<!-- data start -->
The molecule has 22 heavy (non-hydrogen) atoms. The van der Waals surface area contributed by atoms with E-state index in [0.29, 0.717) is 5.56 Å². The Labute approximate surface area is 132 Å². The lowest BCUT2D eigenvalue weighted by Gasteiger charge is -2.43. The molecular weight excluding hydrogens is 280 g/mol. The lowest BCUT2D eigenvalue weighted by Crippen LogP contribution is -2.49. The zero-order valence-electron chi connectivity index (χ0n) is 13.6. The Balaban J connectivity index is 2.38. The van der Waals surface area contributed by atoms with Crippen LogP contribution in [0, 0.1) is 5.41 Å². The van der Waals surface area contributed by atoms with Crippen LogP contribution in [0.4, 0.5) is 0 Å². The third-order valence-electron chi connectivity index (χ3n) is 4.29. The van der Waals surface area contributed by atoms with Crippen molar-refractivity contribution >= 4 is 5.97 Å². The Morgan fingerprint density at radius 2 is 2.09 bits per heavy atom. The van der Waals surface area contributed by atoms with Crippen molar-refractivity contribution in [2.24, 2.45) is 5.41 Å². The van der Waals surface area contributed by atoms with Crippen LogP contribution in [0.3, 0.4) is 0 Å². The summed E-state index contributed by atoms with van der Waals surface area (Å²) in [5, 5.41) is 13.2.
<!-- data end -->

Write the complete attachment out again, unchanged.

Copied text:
The molecule has 22 heavy (non-hydrogen) atoms. The van der Waals surface area contributed by atoms with E-state index in [0.29, 0.717) is 5.56 Å². The Labute approximate surface area is 132 Å². The lowest BCUT2D eigenvalue weighted by Gasteiger charge is -2.43. The molecular weight excluding hydrogens is 280 g/mol. The lowest BCUT2D eigenvalue weighted by Crippen LogP contribution is -2.49. The zero-order valence-electron chi connectivity index (χ0n) is 13.6. The Balaban J connectivity index is 2.38. The van der Waals surface area contributed by atoms with Crippen LogP contribution in [0, 0.1) is 5.41 Å². The van der Waals surface area contributed by atoms with Crippen LogP contribution in [0.4, 0.5) is 0 Å². The third-order valence-electron chi connectivity index (χ3n) is 4.29. The van der Waals surface area contributed by atoms with Crippen molar-refractivity contribution >= 4 is 5.97 Å². The Morgan fingerprint density at radius 2 is 2.09 bits per heavy atom. The van der Waals surface area contributed by atoms with Crippen molar-refractivity contribution in [2.24, 2.45) is 5.41 Å². The van der Waals surface area contributed by atoms with Crippen LogP contribution in [0.3, 0.4) is 0 Å². The summed E-state index contributed by atoms with van der Waals surface area (Å²) in [5, 5.41) is 13.2.